The Kuroshiro Current running along the Pacific coast that is responsible for Japan's plentiful marine bounty has made a large curve south off the coast of the Tokai region for the first time in 12 years, the Japan Meteorological Agency (JMA) has announced. The Mainichi Shimbun asked experts how the shift in the world's largest current will affect daily life.
"This time the shift has made a classic large serpentine curve, and it is expected to continue flowing this way for some time to come," said senior scientist Toru Miyama of the Japan Agency for Marine-Earth Science and Technology (JAMSTEC)'s Environmental Variability Prediction and Application Research Group. "It's rare globally for an ocean current like the Kuroshio to make such a large curve for a long period of time. There will be various effects on fishing, tide levels and weather in every region."
According to Miyama, there was a small curve in surface ocean currents southeast of Kyushu at the end of March this year. The shift split into two currents, but each one continued east for several months while growing in size, meeting in August to create a larger "W" shaped curve in the waters south of the Japanese archipelago. One of the currents shifted east of Japan, but the second stabilized off the Tokai coast and stopped moving, becoming the largest shift of its kind in 12 years.
While the current is flowing this way, tide levels mainly in the Tokai and Kanto regions can rise several dozen centimeters, and residents along the coast have to be cautious of flood damage. In the northern part of the southward-flowing Kuroshiro Current, sea levels will rise and the water temperature will drop, forming a large counter-clockwise flowing cold water eddy.
Along the Tokai and Kanto coastline, due to the pull from this eddy, it is highly possible a portion of the Kuroshio Current will be pulled from east to west in what is known as a Kuroshio countercurrent, and the rotation of the Earth will cause tide levels to rise on the right side of the current in respect to its flow throughout the Northern Hemisphere. Additionally, because the temperature of the warm Kuroshio Current is higher than that of surrounding waters, it will have a higher volume and sea levels will also rise.
The JMA reports that when a large serpentine curve occurred in the Kuroshiro Current in October 1979, Typhoon Tip left in its wake 115 dead or missing, caused heavy damage to 1,426 buildings, and flooding damage to 56,099 buildings both above and below floor level nationwide. At the time, tide levels in Omaezaki, Shizuoka Prefecture, had risen several dozen centimeters because of the Kuroshio curve, and that is thought to have been one of the causes of the widespread flooding damage. This time as well, the JMA warns, "There is a possibility of flooding and other damage in low-lying areas along the coast occurring during fall, when tide levels are the highest of the year."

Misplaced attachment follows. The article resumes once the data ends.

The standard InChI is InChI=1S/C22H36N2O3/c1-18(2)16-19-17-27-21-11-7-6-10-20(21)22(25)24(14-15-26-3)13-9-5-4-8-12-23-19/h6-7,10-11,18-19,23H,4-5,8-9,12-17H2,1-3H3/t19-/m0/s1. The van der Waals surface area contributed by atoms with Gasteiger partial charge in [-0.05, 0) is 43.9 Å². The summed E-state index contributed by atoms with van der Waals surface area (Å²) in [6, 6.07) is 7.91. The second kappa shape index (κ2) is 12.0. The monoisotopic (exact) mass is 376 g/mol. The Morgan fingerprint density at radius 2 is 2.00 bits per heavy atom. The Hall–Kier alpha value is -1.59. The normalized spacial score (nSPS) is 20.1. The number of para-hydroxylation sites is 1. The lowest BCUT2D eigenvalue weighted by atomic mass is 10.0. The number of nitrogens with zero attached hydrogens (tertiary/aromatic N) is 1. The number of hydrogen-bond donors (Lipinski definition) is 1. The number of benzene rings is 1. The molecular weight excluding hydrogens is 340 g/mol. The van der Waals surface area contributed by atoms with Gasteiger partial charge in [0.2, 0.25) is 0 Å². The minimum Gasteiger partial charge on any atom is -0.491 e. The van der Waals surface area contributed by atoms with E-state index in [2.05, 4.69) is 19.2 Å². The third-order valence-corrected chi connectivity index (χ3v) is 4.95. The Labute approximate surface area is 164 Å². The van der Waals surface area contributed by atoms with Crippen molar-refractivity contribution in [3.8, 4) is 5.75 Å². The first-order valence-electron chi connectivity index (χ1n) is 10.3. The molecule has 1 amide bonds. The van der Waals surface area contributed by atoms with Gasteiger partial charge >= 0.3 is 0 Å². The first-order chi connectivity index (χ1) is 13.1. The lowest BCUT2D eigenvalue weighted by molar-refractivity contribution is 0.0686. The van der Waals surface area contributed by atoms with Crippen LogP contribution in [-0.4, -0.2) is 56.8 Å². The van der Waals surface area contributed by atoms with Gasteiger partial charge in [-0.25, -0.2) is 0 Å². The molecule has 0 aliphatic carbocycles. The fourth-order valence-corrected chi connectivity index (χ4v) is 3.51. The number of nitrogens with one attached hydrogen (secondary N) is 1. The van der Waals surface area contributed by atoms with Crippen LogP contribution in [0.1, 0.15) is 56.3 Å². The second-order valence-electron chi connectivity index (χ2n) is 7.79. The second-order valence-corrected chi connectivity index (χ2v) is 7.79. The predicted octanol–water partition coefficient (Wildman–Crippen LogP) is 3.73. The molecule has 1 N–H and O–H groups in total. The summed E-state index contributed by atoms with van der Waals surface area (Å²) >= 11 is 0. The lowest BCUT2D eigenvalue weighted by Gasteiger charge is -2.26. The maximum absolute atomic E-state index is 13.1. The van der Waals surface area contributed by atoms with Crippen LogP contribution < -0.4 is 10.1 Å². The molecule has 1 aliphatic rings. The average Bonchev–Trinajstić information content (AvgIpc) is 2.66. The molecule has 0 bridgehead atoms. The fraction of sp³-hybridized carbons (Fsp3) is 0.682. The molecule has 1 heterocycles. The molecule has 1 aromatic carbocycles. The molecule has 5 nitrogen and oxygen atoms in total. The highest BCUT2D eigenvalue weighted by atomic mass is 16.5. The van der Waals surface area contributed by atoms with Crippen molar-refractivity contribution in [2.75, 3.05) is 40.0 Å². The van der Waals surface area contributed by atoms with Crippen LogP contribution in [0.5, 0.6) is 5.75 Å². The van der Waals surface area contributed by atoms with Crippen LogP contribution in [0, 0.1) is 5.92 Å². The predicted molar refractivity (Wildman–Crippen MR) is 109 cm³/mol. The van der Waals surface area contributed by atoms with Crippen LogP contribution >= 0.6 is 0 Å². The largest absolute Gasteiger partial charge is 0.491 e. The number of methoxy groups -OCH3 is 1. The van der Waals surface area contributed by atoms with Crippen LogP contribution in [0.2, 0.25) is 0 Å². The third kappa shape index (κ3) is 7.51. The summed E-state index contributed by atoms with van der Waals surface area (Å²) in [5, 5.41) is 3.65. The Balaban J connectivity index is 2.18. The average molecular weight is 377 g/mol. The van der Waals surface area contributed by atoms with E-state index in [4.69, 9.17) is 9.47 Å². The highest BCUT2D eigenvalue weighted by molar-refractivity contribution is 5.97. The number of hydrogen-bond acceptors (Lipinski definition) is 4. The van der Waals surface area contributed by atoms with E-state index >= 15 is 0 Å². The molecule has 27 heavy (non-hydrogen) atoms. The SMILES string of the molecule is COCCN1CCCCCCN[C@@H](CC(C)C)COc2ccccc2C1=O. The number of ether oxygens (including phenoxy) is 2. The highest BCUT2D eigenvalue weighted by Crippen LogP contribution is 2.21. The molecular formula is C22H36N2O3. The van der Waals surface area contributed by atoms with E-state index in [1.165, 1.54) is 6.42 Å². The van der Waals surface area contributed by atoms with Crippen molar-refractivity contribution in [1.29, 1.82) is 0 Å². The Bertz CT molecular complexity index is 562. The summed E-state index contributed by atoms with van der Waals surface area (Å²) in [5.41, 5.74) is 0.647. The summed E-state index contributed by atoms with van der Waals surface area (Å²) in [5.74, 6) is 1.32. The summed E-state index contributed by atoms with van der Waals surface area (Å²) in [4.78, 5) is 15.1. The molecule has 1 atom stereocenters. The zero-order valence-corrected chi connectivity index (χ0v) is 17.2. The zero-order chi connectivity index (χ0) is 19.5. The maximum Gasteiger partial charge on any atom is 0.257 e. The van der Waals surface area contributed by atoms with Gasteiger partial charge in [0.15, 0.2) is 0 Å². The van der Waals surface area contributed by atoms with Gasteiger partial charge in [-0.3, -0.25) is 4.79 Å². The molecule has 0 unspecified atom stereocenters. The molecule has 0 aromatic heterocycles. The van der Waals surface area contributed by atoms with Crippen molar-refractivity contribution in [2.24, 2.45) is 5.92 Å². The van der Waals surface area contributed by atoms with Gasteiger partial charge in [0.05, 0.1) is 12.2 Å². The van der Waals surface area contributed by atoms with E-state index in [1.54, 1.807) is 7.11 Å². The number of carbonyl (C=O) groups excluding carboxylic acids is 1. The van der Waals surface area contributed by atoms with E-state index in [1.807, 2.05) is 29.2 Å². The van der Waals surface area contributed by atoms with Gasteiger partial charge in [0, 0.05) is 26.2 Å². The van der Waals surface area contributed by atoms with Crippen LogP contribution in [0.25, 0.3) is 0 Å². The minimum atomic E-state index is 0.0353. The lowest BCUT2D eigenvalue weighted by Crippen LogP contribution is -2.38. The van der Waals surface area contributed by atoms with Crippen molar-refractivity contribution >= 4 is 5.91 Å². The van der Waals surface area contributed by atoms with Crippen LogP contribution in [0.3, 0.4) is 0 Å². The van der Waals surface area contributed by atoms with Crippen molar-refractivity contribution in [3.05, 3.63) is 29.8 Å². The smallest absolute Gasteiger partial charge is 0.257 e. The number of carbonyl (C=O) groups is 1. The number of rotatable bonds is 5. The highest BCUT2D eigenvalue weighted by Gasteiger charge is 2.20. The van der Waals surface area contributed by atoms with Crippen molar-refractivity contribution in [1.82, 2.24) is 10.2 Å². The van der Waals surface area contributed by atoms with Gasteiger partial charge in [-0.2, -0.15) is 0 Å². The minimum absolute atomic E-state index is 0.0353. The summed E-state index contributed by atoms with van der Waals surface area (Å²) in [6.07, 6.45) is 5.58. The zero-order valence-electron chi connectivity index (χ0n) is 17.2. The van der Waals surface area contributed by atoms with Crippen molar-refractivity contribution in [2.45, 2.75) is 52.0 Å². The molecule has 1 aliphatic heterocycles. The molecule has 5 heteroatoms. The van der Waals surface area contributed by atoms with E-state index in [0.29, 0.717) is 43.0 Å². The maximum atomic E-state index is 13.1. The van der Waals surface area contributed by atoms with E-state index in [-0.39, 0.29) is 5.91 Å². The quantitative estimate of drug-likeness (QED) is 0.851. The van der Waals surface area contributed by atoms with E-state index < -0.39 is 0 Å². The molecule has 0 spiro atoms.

From another perspective, the head of a monitoring group at the Marine Fisheries Research and Development Center (JAMARC) at the National Research Institute of Fisheries Science, Satoshi Seto, says, "The fishing location for the season's first catch of the skipjack tuna will change, and it may also affect the size of the catch."
The habitat of the season's first skipjack tuna is ocean waters at or above 19 degrees Celsius. Because the fish ride the warm Kuroshio Current northward along the Japanese coastline from March to May, the shift in the current could move the fishing grounds further from the coast than average years. Because of this, small fishing boats that use nets to catch the tuna will be unable to reach the fishing areas and the fishery yield may drop, the center says.
According to JAMARC, during the previous large current shift which lasted from July 2004 to August 2005, fishing yields for skipjack tuna were lower than average in places like Mie, Tokushima and Kochi prefectures, but where the Kuroshio Current came close to the coast, such as in Chiba and Kagoshima prefectures, the skipjack tuna catch was plentiful.
"As this hasn't happened in 12 years, fishermen will surely be bewildered by the shift in their usual fishing areas," predicts Seto. "In ocean regions where there are strong currents like the Kuroshio, fishermen may not be able to catch the elusive 'kinmedai' fish (splendid alfonsino), and depending on the route of the current, there may be areas which have a bountiful catch of mackerel."
Along with changes in the sea, because the curve in the Kuroshio affects the temperature distribution on the ocean surface, there is research that suggests there is a higher possibility of snowfall in the Tokyo metropolitan area as the course of low air pressure fronts shift offshore.